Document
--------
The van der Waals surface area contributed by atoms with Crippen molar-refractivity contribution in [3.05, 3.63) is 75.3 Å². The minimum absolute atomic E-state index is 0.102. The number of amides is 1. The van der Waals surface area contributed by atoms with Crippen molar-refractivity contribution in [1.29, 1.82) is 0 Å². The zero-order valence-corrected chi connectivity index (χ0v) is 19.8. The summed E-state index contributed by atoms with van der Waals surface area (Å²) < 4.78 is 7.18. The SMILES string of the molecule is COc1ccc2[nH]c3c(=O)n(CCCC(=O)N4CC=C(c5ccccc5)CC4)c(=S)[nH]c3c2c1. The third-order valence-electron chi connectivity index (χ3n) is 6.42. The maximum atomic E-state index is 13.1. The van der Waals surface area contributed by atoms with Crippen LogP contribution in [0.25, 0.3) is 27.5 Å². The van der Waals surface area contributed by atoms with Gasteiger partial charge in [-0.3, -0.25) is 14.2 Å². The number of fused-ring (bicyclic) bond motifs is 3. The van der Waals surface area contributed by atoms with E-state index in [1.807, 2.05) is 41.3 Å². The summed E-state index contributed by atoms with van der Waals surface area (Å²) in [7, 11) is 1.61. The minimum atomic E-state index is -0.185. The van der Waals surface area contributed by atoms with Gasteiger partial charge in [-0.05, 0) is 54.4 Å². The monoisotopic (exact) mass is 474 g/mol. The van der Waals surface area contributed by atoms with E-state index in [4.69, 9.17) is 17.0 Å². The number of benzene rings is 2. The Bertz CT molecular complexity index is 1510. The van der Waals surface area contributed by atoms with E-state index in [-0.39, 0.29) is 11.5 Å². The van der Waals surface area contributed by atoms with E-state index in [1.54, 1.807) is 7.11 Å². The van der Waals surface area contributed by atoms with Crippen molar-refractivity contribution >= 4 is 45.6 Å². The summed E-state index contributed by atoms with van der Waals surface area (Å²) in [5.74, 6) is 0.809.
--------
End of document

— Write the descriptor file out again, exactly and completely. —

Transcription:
The van der Waals surface area contributed by atoms with Crippen molar-refractivity contribution in [3.05, 3.63) is 75.3 Å². The minimum absolute atomic E-state index is 0.102. The number of amides is 1. The van der Waals surface area contributed by atoms with Crippen molar-refractivity contribution in [1.29, 1.82) is 0 Å². The zero-order valence-corrected chi connectivity index (χ0v) is 19.8. The summed E-state index contributed by atoms with van der Waals surface area (Å²) < 4.78 is 7.18. The SMILES string of the molecule is COc1ccc2[nH]c3c(=O)n(CCCC(=O)N4CC=C(c5ccccc5)CC4)c(=S)[nH]c3c2c1. The third-order valence-electron chi connectivity index (χ3n) is 6.42. The maximum atomic E-state index is 13.1. The van der Waals surface area contributed by atoms with Crippen LogP contribution in [0.25, 0.3) is 27.5 Å². The van der Waals surface area contributed by atoms with Gasteiger partial charge in [-0.3, -0.25) is 14.2 Å². The number of fused-ring (bicyclic) bond motifs is 3. The van der Waals surface area contributed by atoms with E-state index in [1.807, 2.05) is 41.3 Å². The summed E-state index contributed by atoms with van der Waals surface area (Å²) in [7, 11) is 1.61. The minimum atomic E-state index is -0.185. The van der Waals surface area contributed by atoms with Gasteiger partial charge in [-0.05, 0) is 54.4 Å². The monoisotopic (exact) mass is 474 g/mol. The van der Waals surface area contributed by atoms with E-state index in [4.69, 9.17) is 17.0 Å². The number of benzene rings is 2. The Bertz CT molecular complexity index is 1510. The van der Waals surface area contributed by atoms with E-state index in [-0.39, 0.29) is 11.5 Å². The van der Waals surface area contributed by atoms with E-state index in [1.54, 1.807) is 7.11 Å². The van der Waals surface area contributed by atoms with Crippen molar-refractivity contribution >= 4 is 45.6 Å². The summed E-state index contributed by atoms with van der Waals surface area (Å²) in [5.74, 6) is 0.809.